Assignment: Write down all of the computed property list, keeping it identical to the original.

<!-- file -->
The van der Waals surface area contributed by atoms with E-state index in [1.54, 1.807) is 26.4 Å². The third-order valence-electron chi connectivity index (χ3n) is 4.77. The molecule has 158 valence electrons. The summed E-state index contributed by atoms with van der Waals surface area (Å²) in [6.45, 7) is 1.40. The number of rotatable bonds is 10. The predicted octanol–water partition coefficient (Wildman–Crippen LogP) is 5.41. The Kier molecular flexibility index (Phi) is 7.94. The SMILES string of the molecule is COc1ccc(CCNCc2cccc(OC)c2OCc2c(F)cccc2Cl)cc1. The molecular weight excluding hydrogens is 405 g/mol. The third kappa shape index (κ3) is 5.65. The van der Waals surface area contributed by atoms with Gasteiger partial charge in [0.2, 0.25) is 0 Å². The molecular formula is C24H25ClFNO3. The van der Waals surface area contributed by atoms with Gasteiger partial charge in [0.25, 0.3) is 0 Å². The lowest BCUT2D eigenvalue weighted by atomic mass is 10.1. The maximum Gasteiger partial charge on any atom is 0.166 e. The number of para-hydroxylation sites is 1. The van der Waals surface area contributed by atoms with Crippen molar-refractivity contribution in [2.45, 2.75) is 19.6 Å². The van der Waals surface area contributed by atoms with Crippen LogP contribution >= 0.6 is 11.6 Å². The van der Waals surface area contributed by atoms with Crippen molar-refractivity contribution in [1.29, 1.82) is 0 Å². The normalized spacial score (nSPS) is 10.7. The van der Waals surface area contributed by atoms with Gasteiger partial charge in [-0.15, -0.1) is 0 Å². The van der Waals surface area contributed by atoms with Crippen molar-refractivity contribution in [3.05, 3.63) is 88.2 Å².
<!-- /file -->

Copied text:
The van der Waals surface area contributed by atoms with E-state index in [1.54, 1.807) is 26.4 Å². The third-order valence-electron chi connectivity index (χ3n) is 4.77. The molecule has 158 valence electrons. The summed E-state index contributed by atoms with van der Waals surface area (Å²) in [6.45, 7) is 1.40. The number of rotatable bonds is 10. The predicted octanol–water partition coefficient (Wildman–Crippen LogP) is 5.41. The Kier molecular flexibility index (Phi) is 7.94. The SMILES string of the molecule is COc1ccc(CCNCc2cccc(OC)c2OCc2c(F)cccc2Cl)cc1. The molecular weight excluding hydrogens is 405 g/mol. The third kappa shape index (κ3) is 5.65. The van der Waals surface area contributed by atoms with Gasteiger partial charge in [0.2, 0.25) is 0 Å². The molecular formula is C24H25ClFNO3. The van der Waals surface area contributed by atoms with Gasteiger partial charge in [0.25, 0.3) is 0 Å². The lowest BCUT2D eigenvalue weighted by atomic mass is 10.1. The maximum Gasteiger partial charge on any atom is 0.166 e. The number of para-hydroxylation sites is 1. The van der Waals surface area contributed by atoms with Crippen molar-refractivity contribution in [2.45, 2.75) is 19.6 Å². The van der Waals surface area contributed by atoms with Crippen LogP contribution >= 0.6 is 11.6 Å². The van der Waals surface area contributed by atoms with Crippen molar-refractivity contribution in [1.29, 1.82) is 0 Å². The normalized spacial score (nSPS) is 10.7. The van der Waals surface area contributed by atoms with Gasteiger partial charge in [-0.15, -0.1) is 0 Å². The van der Waals surface area contributed by atoms with Crippen molar-refractivity contribution in [3.05, 3.63) is 88.2 Å².